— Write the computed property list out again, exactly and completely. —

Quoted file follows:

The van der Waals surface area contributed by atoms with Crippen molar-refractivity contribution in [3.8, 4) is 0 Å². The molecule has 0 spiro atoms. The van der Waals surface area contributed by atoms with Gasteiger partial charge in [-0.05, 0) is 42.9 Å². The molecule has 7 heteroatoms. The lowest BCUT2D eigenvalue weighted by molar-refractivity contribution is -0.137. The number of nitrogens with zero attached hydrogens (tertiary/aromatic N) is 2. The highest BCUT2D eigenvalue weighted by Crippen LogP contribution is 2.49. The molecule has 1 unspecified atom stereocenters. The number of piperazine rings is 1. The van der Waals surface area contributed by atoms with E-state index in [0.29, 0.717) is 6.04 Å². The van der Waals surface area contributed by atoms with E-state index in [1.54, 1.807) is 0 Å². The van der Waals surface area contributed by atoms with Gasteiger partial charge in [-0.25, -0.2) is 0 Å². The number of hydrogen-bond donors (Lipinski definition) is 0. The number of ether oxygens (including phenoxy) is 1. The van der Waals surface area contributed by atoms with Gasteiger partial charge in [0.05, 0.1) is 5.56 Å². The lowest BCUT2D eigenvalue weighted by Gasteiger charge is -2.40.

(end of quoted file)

The van der Waals surface area contributed by atoms with Crippen molar-refractivity contribution in [3.8, 4) is 0 Å². The molecule has 0 spiro atoms. The van der Waals surface area contributed by atoms with Gasteiger partial charge in [-0.05, 0) is 42.9 Å². The molecule has 7 heteroatoms. The lowest BCUT2D eigenvalue weighted by molar-refractivity contribution is -0.137. The number of nitrogens with zero attached hydrogens (tertiary/aromatic N) is 2. The highest BCUT2D eigenvalue weighted by Crippen LogP contribution is 2.49. The molecule has 1 unspecified atom stereocenters. The number of piperazine rings is 1. The van der Waals surface area contributed by atoms with E-state index in [0.29, 0.717) is 6.04 Å². The van der Waals surface area contributed by atoms with E-state index in [1.54, 1.807) is 0 Å². The van der Waals surface area contributed by atoms with Gasteiger partial charge in [-0.25, -0.2) is 0 Å². The number of hydrogen-bond donors (Lipinski definition) is 0. The number of ether oxygens (including phenoxy) is 1. The van der Waals surface area contributed by atoms with Gasteiger partial charge in [0.05, 0.1) is 5.56 Å². The lowest BCUT2D eigenvalue weighted by Gasteiger charge is -2.40.